Feet & Paws

May 21, 2013 by

Feet & Paws
  • Hedgehogs have 4 toes on the rear feet and 5 toes on the front feet as in the Atelerix species.
  • The nails on the front feet may need to be trimmed more frequently than the rear feet to prevent them from curling into the foot and damaging the footpad.
  • Hedgehog’s feet and toes are made for walking and running.
  • They do not have opposable thumbs or fingers for grasping or for vertical climbing.

Bloody Feet

  • Symptom
  • Raw sores, scabbed, irritated feet
  • Actively bleeding feet
  • Cause
    • Damaged nails are the most common cause of the bloody feet.
    • Over-use of a wheel can cause blisters or tiny scrapes on the pads of the feet.
    • Some types of wheels have a tendency to cause more irritation than others.
  • Treatment
    • Feet should be cleaned with warm water and a mild soap to determine if the injury is new or is healing
    • Remove all bedding and litter in the cage. Open wounds should be kept on clean paper towels or other non-stick substrate until healed.
    • Over-the-counter regular Polysporin (no Maximum Strength or Painkiller versions) can be applied to sore feet to aid in healing.
    • No wheel exercise until the injury has healed. Some hedgehogs become highly agitated without the wheel but one night without a wheel will make a significant difference in allowing the feet to heal.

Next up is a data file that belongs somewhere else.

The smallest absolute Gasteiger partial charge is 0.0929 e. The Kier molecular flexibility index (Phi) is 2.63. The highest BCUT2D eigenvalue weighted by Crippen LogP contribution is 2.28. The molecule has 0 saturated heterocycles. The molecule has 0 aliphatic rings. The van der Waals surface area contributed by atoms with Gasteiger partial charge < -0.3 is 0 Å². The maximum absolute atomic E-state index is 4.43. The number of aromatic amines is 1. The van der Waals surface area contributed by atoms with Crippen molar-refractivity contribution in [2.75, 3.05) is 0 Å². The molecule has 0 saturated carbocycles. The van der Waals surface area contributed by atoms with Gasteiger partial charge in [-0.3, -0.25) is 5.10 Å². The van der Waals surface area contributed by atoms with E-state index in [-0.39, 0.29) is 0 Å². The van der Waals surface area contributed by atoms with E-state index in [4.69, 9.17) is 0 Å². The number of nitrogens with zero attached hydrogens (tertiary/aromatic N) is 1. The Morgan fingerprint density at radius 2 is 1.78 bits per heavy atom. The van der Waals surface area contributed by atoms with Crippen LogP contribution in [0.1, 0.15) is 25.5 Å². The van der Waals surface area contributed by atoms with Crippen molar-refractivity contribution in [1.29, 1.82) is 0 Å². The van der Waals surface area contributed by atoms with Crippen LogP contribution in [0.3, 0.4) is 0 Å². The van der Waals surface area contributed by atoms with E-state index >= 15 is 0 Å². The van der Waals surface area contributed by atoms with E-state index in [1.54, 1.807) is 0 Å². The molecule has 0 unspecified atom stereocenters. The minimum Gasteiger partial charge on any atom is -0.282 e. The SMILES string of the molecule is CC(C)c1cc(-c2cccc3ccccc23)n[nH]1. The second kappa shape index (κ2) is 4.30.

• “Angry red” or pustules indicate a veterinarian visit and possible medication.
    • Foot injuries tend to heal quickly without additional trauma.

Loss of Blood Circulation

  • Symptom
    • Swelling, redness, or change in color
    • Necrosis of the entire foot, portions of the foot or toes
    • Rotting flesh smell
  • Cause and Prevention
    • Circulation is cut due to tight wrapping of hair, thread, string, or carpet fibers around the foot or portions of the foot.
    • Permanent damage can occur in as little as 6 hours
    • Inspect liners, bags, and any other fabric object in the cage daily for loose threads
  • Treatment
    • The constricting object must be removed immediately and damage must be assessed a veterinarian to determine if amputation is needed
      • Necrotic tissue can cause an animal to go septic
    • Antibiotics such as Baytril and an anti-inflammatory drug such as Metacam may also be necessary to treat any resulting infection or swelling.

Related Posts

Share This